According to researcher Winnifred Lucas:
“No longer is (achieving deep inner states) limited to the elite in the Mystery Schools, nor is it necessary for a skilled Yoga meditator to work for years to retrieve a past lifetime, as was true in the 1920's, as documented by Paul Brunton (1937) when he reported that remembering former embodiments required years of concentrated meditation using a technique of going backward in memory.”
Granted, "remembering former embodiments" is a lot less catchy than "running past lives", but I used the above quote in my workshop this week under the heading ,"Why we'e so lucky to be doing this fascinating work now in 2018".
And a 2nd Paul Brunton reference came up in my research this month.
Interestingly, as reported at http://www.paulbrunton.org/eteachings.php
"In the Fall 2017 Newsletter from the PBPF, there is a brief section titled “Secret Room Found in the Great Pyramid.” A drawing of the rooms inside the Great Pyramid shows the new cavity recently discovered. Under the drawing is the following caption: “Using radiography, scientists have discovered a corridor over 100 feet long with a slope and cross- section paralleling the Grand Gallery passage to the King’s Chamber." Brunton described such a corridor in the book, published in 1936. He wrote:
“The walls were built up with a glowing, pinkish, terra-cotta coloured stone, slabbed with the thinnest of joints. The floor sloped downward at precisely the same angle as the Pyramid entrance itself now descends. The masonry was well finished. The passage was square and fairly low, but not uncomfortably so. I could not find the source of its mysterious illuminant, yet the interior was bright as though a lamp were playing on it.
The High Priest bade me follow him a little way down the passage. ‘Look not backward,’ he warned me, ‘nor turn thy head.’ We passed some distance down the incline and I saw a large, temple-like chamber opening out of the farther end. I knew perfectly well that I was inside or below the Pyramid, but I had never seen such a passage or chamber before. Evidently they were secret and had defied discovery until this day. I could not help feeling tremendously excited about this startling find, and an equally tremendous curiosity seized me as to where and what the entrance was. Finally, I had to turn my head and take a swift look backward at what I hoped was the secret door. I had entered the place by no visible entrance, but at the farther end I saw that what should have been an opening was closed with square blocks and apparently cemented. I found myself gazing at a blank wall, then, as swiftly whirled away by some irresistible force until the whole scene was blotted out and I had floated off into space again…. I heard the words: ‘Not yet, not yet,’ repeated as in an echo and a few moments later saw my inert unconscious body lying on the stone.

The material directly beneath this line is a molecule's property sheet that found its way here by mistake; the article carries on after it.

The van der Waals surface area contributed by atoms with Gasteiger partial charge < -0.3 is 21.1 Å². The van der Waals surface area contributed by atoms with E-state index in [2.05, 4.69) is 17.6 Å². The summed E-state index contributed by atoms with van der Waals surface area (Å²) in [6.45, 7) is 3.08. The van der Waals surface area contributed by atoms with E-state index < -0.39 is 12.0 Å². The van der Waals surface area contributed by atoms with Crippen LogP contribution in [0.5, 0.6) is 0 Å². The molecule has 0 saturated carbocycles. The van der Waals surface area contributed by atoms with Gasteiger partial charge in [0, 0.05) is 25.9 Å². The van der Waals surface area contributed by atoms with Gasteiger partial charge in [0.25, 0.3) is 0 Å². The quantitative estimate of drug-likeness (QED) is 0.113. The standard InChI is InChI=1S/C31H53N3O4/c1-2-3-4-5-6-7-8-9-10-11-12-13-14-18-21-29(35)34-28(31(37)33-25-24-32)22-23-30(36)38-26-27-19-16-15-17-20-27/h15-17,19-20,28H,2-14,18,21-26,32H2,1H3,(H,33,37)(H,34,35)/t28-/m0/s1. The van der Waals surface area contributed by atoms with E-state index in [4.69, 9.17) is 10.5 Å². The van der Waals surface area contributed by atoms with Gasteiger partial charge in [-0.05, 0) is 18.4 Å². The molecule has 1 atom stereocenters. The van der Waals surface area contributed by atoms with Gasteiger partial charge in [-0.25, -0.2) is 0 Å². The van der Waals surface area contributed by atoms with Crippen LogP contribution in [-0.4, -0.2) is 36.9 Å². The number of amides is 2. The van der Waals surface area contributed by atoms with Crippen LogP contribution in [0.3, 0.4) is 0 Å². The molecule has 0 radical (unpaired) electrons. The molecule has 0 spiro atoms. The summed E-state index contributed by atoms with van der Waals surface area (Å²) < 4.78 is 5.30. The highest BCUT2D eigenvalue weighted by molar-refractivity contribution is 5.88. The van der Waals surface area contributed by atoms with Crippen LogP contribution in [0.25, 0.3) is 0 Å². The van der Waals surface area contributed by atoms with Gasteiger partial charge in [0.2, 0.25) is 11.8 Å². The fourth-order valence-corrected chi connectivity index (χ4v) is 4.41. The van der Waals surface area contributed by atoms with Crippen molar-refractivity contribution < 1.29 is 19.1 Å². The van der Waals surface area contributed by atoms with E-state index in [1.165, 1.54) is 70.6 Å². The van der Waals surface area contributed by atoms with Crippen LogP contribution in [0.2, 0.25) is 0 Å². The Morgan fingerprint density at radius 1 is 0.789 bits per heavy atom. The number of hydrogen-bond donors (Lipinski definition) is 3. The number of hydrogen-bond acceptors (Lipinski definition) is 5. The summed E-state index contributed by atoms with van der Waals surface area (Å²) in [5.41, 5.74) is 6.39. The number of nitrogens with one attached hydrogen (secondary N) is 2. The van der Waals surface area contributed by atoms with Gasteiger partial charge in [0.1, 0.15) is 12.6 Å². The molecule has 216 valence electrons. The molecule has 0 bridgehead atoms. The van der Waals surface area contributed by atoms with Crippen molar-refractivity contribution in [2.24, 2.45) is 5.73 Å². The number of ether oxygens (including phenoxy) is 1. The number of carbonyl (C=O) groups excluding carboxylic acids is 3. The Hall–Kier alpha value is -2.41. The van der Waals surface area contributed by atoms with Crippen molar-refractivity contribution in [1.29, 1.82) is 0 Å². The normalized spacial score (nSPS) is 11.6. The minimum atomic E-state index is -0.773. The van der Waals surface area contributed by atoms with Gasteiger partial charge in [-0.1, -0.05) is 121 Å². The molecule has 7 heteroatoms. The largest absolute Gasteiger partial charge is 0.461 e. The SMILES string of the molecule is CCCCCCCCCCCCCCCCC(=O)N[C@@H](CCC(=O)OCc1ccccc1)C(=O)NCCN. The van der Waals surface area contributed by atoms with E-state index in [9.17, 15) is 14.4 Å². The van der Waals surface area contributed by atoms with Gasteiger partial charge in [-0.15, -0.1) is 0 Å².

‘My son,’ came a murmur from the High Priest. ‘it matters not whether thou discoverest the door or not. Find but the secret passage within the mind that will lead thee to the hidden chamber within thine own soul, and thou shall have found something worthy indeed. The Mystery of the Great Pyramid is the mystery of thine own self. The secret chambers and ancient records are all contained in thine own nature. The lesson of the Pyramid is that man must turn inward, must venture to the unknown centre of his being to find his soul, even as he must venture to the unknown depths of this fane* to find its profoundest secret. ‘Farewell!’” (pp. 81-82.)
*(“Fane” is an archaic word for temple, Brunton was writing in the 1930's)
The discovery of an actual secret passage is a breakthrough in the study of the Egyptian pyramids, but the message Brunton got from his guides over 80 years ago is contemporary: Turn inward, there you will find "something worth indeed... the mystery of thine own self."